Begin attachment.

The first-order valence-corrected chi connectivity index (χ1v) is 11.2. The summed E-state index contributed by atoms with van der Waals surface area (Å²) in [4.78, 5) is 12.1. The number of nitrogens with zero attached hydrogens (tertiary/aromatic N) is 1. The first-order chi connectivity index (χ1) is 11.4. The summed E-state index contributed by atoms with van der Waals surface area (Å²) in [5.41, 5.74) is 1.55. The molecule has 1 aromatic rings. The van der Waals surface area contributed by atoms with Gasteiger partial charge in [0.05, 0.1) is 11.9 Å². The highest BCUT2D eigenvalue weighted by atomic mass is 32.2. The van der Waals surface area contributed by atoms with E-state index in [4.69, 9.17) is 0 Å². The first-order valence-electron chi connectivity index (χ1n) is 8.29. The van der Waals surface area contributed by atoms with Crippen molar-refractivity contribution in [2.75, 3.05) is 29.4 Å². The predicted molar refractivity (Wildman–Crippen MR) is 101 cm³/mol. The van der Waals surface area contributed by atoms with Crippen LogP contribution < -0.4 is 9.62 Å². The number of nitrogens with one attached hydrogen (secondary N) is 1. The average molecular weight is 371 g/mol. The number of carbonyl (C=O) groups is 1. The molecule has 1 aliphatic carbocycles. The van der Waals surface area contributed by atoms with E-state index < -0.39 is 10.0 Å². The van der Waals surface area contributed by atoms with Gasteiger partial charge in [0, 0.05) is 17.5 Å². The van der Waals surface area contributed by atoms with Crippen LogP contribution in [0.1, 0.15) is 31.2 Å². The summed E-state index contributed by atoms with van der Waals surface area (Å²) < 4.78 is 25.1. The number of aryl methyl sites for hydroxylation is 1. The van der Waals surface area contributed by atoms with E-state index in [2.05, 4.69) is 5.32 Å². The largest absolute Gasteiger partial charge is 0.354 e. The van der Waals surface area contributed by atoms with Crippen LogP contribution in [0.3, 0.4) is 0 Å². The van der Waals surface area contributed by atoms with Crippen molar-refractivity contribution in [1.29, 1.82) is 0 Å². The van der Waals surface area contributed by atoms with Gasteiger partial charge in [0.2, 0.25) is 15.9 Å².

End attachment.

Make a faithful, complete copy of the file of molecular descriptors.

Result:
The first-order valence-corrected chi connectivity index (χ1v) is 11.2. The summed E-state index contributed by atoms with van der Waals surface area (Å²) in [4.78, 5) is 12.1. The number of nitrogens with zero attached hydrogens (tertiary/aromatic N) is 1. The first-order chi connectivity index (χ1) is 11.4. The summed E-state index contributed by atoms with van der Waals surface area (Å²) in [5.41, 5.74) is 1.55. The molecule has 1 aromatic rings. The van der Waals surface area contributed by atoms with Gasteiger partial charge in [0.05, 0.1) is 11.9 Å². The highest BCUT2D eigenvalue weighted by atomic mass is 32.2. The van der Waals surface area contributed by atoms with E-state index in [4.69, 9.17) is 0 Å². The first-order valence-electron chi connectivity index (χ1n) is 8.29. The van der Waals surface area contributed by atoms with Crippen molar-refractivity contribution in [2.75, 3.05) is 29.4 Å². The predicted molar refractivity (Wildman–Crippen MR) is 101 cm³/mol. The van der Waals surface area contributed by atoms with Crippen LogP contribution < -0.4 is 9.62 Å². The number of nitrogens with one attached hydrogen (secondary N) is 1. The average molecular weight is 371 g/mol. The number of carbonyl (C=O) groups is 1. The molecule has 1 aliphatic carbocycles. The van der Waals surface area contributed by atoms with E-state index < -0.39 is 10.0 Å². The van der Waals surface area contributed by atoms with Gasteiger partial charge in [0, 0.05) is 17.5 Å². The van der Waals surface area contributed by atoms with Crippen LogP contribution in [0.1, 0.15) is 31.2 Å². The summed E-state index contributed by atoms with van der Waals surface area (Å²) < 4.78 is 25.1. The number of aryl methyl sites for hydroxylation is 1. The van der Waals surface area contributed by atoms with E-state index in [2.05, 4.69) is 5.32 Å². The largest absolute Gasteiger partial charge is 0.354 e. The van der Waals surface area contributed by atoms with Crippen LogP contribution in [0.3, 0.4) is 0 Å². The van der Waals surface area contributed by atoms with Crippen molar-refractivity contribution in [1.29, 1.82) is 0 Å². The van der Waals surface area contributed by atoms with Gasteiger partial charge in [0.2, 0.25) is 15.9 Å².